A lovely color ranging from pale to yellow gold, the white wines of Mâcon-Charnay-lès-Mâcon deliver all the fleshy opulence of southern wines. On the nose, they start with white blossom and acacia with a touch of mango. They have a forthright attack that goes on to deliver a generous smoothness. While they are often aged in stainless steel, some time spent in oak sometimes brings buttery, creamy, fresh notes with no heaviness or ostentation, evolving into herbs and tropical fruit. This maturity in the attack is rounded out by a slightly saline finish.
Mâcon-Charnay-lès-Mâcon wines develop some remarkable qualities when aged for 5-6 years, during which they gain in complexity and acquire a delightful balance.
A rich garnet color, these reds open fairly quickly to reveal distinctly spicy aromas combining pepper and cloves, bringing body and smooth tannins in the mouth leading to a fruity chewiness of berries and orchard fruits.
An additional geographical denomination that is part of the Régionale Mâcon appellation in the Mâconnais.
According to the 2005 specifications rules, the name Mâcon-Charnay-lès-Mâcon refers to white, red, and rosé wines grown within a defined area in the village of Charnay-lès-Mâcon.
The conjunction “lès” means “near to”, and as its name suggests, Charnay-lès-Mâcon is located close by the town of Mâcon. To the west, the old village of Charnay looks down over the valley of the Petite Grosne river, marking the southern end of the appellation.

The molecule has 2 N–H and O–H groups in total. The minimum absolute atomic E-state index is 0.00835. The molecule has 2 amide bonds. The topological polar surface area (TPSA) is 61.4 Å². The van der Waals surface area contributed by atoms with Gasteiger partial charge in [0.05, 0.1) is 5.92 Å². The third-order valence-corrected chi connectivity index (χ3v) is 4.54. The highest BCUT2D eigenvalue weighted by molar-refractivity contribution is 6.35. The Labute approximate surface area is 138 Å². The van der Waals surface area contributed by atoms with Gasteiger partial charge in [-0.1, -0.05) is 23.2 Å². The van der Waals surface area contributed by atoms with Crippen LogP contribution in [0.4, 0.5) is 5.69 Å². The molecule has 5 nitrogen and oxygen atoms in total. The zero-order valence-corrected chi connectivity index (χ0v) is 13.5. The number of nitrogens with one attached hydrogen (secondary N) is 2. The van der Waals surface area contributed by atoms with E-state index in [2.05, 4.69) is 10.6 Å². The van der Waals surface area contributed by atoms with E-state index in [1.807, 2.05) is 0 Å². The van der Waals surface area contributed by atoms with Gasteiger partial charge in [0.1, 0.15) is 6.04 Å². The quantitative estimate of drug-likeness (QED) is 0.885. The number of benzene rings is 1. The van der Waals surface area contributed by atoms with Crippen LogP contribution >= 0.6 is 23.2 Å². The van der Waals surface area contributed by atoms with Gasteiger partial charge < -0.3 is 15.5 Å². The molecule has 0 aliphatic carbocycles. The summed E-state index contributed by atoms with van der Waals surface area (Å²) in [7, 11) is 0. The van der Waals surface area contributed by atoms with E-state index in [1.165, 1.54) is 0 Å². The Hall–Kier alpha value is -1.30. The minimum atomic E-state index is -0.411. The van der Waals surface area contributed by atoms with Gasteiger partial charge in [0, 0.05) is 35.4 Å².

This area has a reputation as a crossroads and that is largely thanks to Charnay, which had a key role in the past in terms of the distribution of Mâcon wines. It was from here that winemaker and merchant Claude Brosse, honored with the title of the King’s Wine Commissioner, set off in his ox cart in 1720 to find new outlets for these wines. His audacity helped accelerate exports of Mâcon wines along routes linking the ports of Digoin and Pouilly-sur-Loire to the Seine and Paris via the Briare canal, which became operational in 1642. The vaulted cellars in the hamlet of La Massonne, the Saint-Pierre barns, and the cellars of the Abbey of Saint-Pierre-Hors-les-Murs were all used by traders during this period of intense commercial activity.
The vines of Mâcon-Charnay-lès-Mâcon grow on the tops of the long mountainous range that runs from Tournus in the north to Chaintré in the south. They enjoy a very southerly climate that is hot with around 850mm rainfall annually, and the singing cicadas offer a Mediterranean feel. In winter, fog is less frequent here than in the Saône Valley.
Between the hamlets of Levigny at 260 meters above sea level and Le Voisinet at 200 meters above sea level, the vines gently descend the slope from north to south, joining the valley of the Petite Grosne. The Jurassic ridge of Levigny is characterized by alternating layers of limestone massives and soft marl. One also finds yellow limestone specific to this area, where stones known as “cailles” appear, which shatter when they come in contact with fire. This area has the best drainage, and as a consequence is well-suited to vine growing. Closer to the river, the vines, which still face south-southwest, are spread out more irregularly on Quaternary alluvium and limestone scree from an alluvial fan.